Dermod Mac Owen, who claimed that his rival Cormac Mac Donogh of Curragh was descended from the elder but illegitimate offspring of their common ancestor, was one of four Gaelic chieftains who petitioned the Pope to excommunicate Queen Elizabeth I, was also an ally of Florence Mac Carthy and was consequently considered a traitor by the English establishment. In 1598 he pressed his claim to the title of Mac Carthy Mór, which had become vacant, much to everbody's surprise and apparently on very weak grounds. The only basis for such a claim would seem to have rested on Cronnelly's assertion that the Duhallow sept derived from the eldest son of Cormac Fionn. In any case, O'Sullivan Mór refused to confer the white rod and Florence Mac Carthy became the Mór. To our knowledge neither of the Duhallow Mac Carthys fought at Kinsale. Dermod Mac Owen was imprisoned by the English before the battle and held for the duration of the Spanish interlude. Cormac Mac Donogh, his cousin, was kidnapped by O'Neill and was killed in action in the Clare-Galway region.
Duhallow's most enduring link with the clan Mac Carthy remains that empty, roofless, achitectural gem, Kanturk Castle, on the banks of the River Brogeen on the road to Banteer. It would appear that its construction was never completed. Tradition tells us that it was begun in the reign of Elizabeth and its progress halted by Court order, on foot of alarmist reports from neighbouring English settlers. Most serious historians nowadays consider that its commencement was after Elizabeth's time and that money troubles were the cause of its unfinished state. The Duhallow MacCarthys had earlier castles at Kanturk, Curragh (Kanturk), Castlecor, Lohort and Dromsicane (Cullen).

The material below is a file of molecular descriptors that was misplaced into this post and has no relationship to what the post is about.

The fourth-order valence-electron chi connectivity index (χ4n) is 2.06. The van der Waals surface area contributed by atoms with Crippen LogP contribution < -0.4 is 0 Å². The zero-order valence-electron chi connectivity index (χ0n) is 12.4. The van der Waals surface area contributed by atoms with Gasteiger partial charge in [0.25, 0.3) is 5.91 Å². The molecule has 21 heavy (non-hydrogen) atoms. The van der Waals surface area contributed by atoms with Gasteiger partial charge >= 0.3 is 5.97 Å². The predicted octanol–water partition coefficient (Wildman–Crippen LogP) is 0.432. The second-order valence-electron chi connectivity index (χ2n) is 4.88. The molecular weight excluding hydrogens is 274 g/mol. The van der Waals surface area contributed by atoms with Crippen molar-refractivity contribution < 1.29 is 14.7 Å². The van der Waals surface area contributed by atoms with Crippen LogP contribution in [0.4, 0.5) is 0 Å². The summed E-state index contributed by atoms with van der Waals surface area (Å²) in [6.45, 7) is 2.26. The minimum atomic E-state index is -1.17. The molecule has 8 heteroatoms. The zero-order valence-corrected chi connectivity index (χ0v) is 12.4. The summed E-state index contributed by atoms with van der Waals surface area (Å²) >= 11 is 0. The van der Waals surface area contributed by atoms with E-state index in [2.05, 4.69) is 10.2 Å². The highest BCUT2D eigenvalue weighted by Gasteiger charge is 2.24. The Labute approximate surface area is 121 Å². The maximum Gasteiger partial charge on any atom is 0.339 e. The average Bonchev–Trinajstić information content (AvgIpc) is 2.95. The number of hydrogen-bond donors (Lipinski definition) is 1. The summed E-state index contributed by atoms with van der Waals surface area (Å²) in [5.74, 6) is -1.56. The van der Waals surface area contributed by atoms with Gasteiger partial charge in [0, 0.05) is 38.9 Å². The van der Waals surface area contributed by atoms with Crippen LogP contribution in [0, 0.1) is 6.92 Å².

12 i. Dermod McCarthy
10. Domhnall Ruadh na Nosbhreath McCarthy. Born in 1239. Domhnall Ruadh na Nosbhreath died in 1302, he was 63.
Donal III (Domnall Ruad), King of Desmond, 1262-1302. Donal III was first cousin of both Fingen V and Cormac V, and the eldest surviving son of Cormac IV. Having acceded to the crown, he appears to have entered into a 'dynastic pact' with his first cousin Donal Oge MacCarthy, the only surviving son of Donal II, and brother of Fingen V and Cormac V. Donal III granted his rivals large appanages or lordships in return for their recognition of his kingship. Thus Donal Oge renounced all claim to the kingship for his posterity. Donal III died in 1302. The Annals of Connacht state that: "Domnal Ruad Mag Carthaigh, King of Desmond, the most generous and valorous, the most terrible and triumphant of the Gaels of all Ireland in fights and forays, died after a victory of repentance this year (1302)."